For several years, membership in Southern Baptist churches has been in decline. The American denomination hit its peak in 2005 with 16.6 million members, and since then, communities have seen a steady drop, hitting 15.8 million members in 2012. That's nearly one million members lost in roughly a decade—a period during which the overall U.S. population grew by more than 18 million.
But arguably, the more significant decline is happening within church communities: They're not performing as many baptisms anymore. The top baptismal year was 1999; since then, the ritual has become more and more infrequent, dropping by about 25 percent.
Baptisms Reported by Southern Baptist Churches (in thousands)
When the baptism numbers for 2012 were released last summer, the denomination's national organization, the Southern Baptist Convention, put together a "task force" on the sect's "evangelistic impact." Fifteen pastors and church staff members met over the course of eight months to do some soul-searching on their search for souls. Among other things, they concluded, "We have a spiritual problem."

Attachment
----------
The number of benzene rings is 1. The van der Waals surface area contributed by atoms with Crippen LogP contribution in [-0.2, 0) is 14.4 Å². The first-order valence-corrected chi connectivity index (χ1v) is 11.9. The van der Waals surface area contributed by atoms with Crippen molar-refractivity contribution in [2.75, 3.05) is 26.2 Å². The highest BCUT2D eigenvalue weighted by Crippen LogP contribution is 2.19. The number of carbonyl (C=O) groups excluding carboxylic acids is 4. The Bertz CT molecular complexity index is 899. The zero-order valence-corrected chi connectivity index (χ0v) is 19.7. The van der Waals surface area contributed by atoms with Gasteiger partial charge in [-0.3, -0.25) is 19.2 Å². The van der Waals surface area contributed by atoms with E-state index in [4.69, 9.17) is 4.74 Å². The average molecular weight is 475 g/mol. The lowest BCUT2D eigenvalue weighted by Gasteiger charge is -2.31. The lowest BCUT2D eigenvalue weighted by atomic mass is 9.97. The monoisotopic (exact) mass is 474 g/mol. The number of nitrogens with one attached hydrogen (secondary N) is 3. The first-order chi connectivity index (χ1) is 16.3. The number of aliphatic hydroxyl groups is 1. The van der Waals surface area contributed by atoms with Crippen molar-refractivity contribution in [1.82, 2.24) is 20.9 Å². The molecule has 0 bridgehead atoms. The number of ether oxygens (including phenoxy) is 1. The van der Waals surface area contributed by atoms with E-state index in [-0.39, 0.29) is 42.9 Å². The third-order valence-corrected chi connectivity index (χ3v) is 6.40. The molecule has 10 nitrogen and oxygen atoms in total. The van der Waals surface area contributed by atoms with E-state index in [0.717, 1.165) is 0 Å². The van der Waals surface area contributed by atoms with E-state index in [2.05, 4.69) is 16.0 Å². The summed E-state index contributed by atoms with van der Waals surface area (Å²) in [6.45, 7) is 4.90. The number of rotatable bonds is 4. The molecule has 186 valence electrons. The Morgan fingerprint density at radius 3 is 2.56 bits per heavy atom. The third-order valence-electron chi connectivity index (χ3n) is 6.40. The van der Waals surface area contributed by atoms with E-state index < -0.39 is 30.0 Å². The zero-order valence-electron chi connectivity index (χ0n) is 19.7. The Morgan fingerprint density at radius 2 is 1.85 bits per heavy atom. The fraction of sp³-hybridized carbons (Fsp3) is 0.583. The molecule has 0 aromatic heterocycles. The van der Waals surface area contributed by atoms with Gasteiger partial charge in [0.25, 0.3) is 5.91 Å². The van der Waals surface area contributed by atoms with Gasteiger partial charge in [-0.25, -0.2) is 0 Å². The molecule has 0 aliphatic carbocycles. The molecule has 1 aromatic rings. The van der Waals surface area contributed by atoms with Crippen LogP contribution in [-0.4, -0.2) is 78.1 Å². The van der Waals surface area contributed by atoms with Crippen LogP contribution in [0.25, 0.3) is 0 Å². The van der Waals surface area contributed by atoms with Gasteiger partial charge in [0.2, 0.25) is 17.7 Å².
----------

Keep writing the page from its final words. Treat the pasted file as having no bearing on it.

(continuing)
Conversion is particularly theologically important for Southern Baptists. They aren't the only baptists in the United States, but they are the biggest group—they rank behind only Catholics in terms of numbers. More than 50,000 churches are united in the loose network that makes up the Southern Baptist Convention, which has a singular focus, according to its charter: "eliciting, combining, and directing the energies of the Baptist denomination of Christians for the propagation of the Gospel."